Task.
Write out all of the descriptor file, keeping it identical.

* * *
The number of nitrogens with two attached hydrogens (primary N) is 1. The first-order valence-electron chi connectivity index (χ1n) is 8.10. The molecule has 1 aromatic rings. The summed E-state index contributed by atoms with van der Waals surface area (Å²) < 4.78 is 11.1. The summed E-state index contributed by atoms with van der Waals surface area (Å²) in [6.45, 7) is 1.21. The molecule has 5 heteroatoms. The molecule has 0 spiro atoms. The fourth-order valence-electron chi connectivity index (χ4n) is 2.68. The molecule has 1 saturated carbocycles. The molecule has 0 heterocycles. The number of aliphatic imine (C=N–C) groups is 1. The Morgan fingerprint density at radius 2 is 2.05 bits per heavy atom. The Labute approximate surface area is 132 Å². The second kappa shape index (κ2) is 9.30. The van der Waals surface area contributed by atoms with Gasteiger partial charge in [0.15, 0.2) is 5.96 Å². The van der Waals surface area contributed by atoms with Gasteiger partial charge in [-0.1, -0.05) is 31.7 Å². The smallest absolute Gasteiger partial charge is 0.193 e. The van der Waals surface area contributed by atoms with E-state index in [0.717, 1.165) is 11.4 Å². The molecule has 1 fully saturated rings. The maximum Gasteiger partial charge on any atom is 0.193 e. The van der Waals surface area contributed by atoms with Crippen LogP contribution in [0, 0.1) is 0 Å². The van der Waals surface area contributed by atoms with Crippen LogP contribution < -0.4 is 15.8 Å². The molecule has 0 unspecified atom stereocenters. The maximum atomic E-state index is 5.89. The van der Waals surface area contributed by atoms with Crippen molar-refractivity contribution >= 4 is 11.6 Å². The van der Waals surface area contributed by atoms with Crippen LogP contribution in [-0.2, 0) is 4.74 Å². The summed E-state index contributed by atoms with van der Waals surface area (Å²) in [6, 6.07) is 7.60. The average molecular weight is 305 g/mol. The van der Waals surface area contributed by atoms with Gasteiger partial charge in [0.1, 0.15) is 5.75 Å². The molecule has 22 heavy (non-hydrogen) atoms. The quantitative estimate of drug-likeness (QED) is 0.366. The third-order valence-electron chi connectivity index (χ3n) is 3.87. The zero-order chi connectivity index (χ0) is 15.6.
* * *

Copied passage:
The number of nitrogens with two attached hydrogens (primary N) is 1. The first-order valence-electron chi connectivity index (χ1n) is 8.10. The molecule has 1 aromatic rings. The summed E-state index contributed by atoms with van der Waals surface area (Å²) < 4.78 is 11.1. The summed E-state index contributed by atoms with van der Waals surface area (Å²) in [6.45, 7) is 1.21. The molecule has 5 heteroatoms. The molecule has 0 spiro atoms. The fourth-order valence-electron chi connectivity index (χ4n) is 2.68. The molecule has 1 saturated carbocycles. The molecule has 0 heterocycles. The number of aliphatic imine (C=N–C) groups is 1. The Morgan fingerprint density at radius 2 is 2.05 bits per heavy atom. The Labute approximate surface area is 132 Å². The second kappa shape index (κ2) is 9.30. The van der Waals surface area contributed by atoms with Gasteiger partial charge in [0.15, 0.2) is 5.96 Å². The van der Waals surface area contributed by atoms with Gasteiger partial charge in [-0.1, -0.05) is 31.7 Å². The smallest absolute Gasteiger partial charge is 0.193 e. The van der Waals surface area contributed by atoms with E-state index in [0.717, 1.165) is 11.4 Å². The molecule has 1 fully saturated rings. The maximum Gasteiger partial charge on any atom is 0.193 e. The van der Waals surface area contributed by atoms with Crippen LogP contribution in [0, 0.1) is 0 Å². The van der Waals surface area contributed by atoms with Crippen LogP contribution < -0.4 is 15.8 Å². The molecule has 0 unspecified atom stereocenters. The maximum atomic E-state index is 5.89. The van der Waals surface area contributed by atoms with Crippen molar-refractivity contribution >= 4 is 11.6 Å². The van der Waals surface area contributed by atoms with Crippen LogP contribution in [-0.2, 0) is 4.74 Å². The summed E-state index contributed by atoms with van der Waals surface area (Å²) in [6, 6.07) is 7.60. The average molecular weight is 305 g/mol. The van der Waals surface area contributed by atoms with Gasteiger partial charge in [0.1, 0.15) is 5.75 Å². The molecule has 22 heavy (non-hydrogen) atoms. The quantitative estimate of drug-likeness (QED) is 0.366. The third-order valence-electron chi connectivity index (χ3n) is 3.87. The zero-order chi connectivity index (χ0) is 15.6.